Pro football is America's favorite sport —34% of Americans say so—and the NFL grew its revenue last year by $500 million dollars to $9.5 billion. That's 25% higher than what major league baseball brings in. The NFL has obviously done more than a few things right. So what can we learn from this sports juggernaut?
1) Make Your Product More Accessible.
Originally, college football was more popular than pro football. But as pro football's popularity grew, more people wanted to see the games and the first televised NFL game happened back in 1939 when the Philadelphia Eagles played the Brooklyn Dodgers at Ebbets Field (yes, back in the day many NFL teams just picked up baseball team names and used them). Other ways the game became more accessible was through the NFL Films series created by the Sabol family, allowing players' names on jerseys and creating more team merchandise options for fans. Also critical was the expansion beyond Sunday to Monday Night Football (another cultural phenomenon) and now Thursday Night Football. The introduction of the NFL Sunday Ticket allowed fans like me to watch their home teams from anywhere in the country. Lastly,the NFL Channel, nfl.com and other NFL social media enable the organization to directly reach fans.
An aside: For those of you too young to remember, another innovation was allowing the official time to be kept on the scoreboard instead of on the field. Unbelievably, before then you would be watching TV and, in the most important last minutes of the game, you wouldn't know how much time was really left. It is the ultimate understatement to say that was very frustrating.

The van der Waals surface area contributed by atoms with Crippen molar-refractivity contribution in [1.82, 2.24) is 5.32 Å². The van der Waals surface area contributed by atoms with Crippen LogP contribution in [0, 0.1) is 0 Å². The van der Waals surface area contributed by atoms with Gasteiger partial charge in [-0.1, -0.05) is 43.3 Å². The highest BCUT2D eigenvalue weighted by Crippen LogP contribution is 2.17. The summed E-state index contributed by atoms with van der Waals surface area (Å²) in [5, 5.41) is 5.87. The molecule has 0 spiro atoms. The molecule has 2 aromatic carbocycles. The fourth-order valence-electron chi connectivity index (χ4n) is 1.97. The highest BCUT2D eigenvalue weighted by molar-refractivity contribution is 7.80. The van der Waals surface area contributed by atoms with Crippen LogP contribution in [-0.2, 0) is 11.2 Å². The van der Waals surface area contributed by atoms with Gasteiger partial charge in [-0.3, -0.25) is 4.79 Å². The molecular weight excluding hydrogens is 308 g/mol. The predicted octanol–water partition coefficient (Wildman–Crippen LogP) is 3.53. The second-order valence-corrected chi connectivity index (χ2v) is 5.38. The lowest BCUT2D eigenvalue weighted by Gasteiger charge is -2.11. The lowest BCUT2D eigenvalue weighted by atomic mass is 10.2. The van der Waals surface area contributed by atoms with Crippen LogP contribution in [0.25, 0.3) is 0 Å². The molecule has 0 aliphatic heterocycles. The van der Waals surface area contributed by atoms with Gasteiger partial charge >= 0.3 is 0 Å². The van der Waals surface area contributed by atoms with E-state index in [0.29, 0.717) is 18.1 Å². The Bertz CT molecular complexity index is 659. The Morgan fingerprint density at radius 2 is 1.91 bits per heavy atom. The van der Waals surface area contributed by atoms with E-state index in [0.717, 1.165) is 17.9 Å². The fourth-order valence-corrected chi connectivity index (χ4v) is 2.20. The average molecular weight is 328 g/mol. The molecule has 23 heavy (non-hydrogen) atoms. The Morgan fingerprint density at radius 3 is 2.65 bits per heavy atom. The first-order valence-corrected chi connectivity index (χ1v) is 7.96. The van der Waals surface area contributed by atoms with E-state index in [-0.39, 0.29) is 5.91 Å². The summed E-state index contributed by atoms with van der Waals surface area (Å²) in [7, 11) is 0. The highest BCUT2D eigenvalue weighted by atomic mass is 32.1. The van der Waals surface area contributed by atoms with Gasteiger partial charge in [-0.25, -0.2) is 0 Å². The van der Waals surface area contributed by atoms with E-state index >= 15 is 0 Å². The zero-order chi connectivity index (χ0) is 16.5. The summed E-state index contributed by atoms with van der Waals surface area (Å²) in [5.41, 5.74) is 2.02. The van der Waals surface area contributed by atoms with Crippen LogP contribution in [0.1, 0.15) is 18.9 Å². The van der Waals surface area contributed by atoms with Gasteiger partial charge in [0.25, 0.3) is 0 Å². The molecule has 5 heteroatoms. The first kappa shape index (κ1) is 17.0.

Bottom Line: Starbucks does a very good job as well at making its offerings more accessible by providing them in new venues, such as the ready-to-drink beverages that they sell in convenience, drug, club, and grocery stores. That's in addition to creating store-in-store Starbucks in places like Target (there's the old Onion joke on this: New Starbucks Opens In Rest Room Of Existing Starbucks).
2) Keep Your Product Updated and Interesting
Although the NFL didn't officially form until 1920 (originally using the name "American Professional Football Conference," which then became the National Football League in 1922) football was already innovating. A couple big changes that livened up the game in the late 1800s and early 1900s were: a) touchdowns going from only being worth four points to being worth six by 1912; b) field goals going from being worth five points to only three by 1909; and c) the introduction of the forward pass in 1906. These were some major changes to build on and in 1933 the NFL allowed the forward pass to be made from anywhere behind the line of scrimmage. Another big innovation during this time was the institution of the college draft in 1936.
There were other important innovations in the interim (mandatory helmets for safety, unlimited substitution which enabled specialization, the Pro Bowl game to showcase the best players, officials replacing horns with whistles), but let's fast-forward to the 1960s. During that time, two very creative men, Pete Rozelle, Commissioner of the NFL, and Lamar Hunt, founder and president of the American Football League (the newly founded NFL competitor), put the game into overdrive.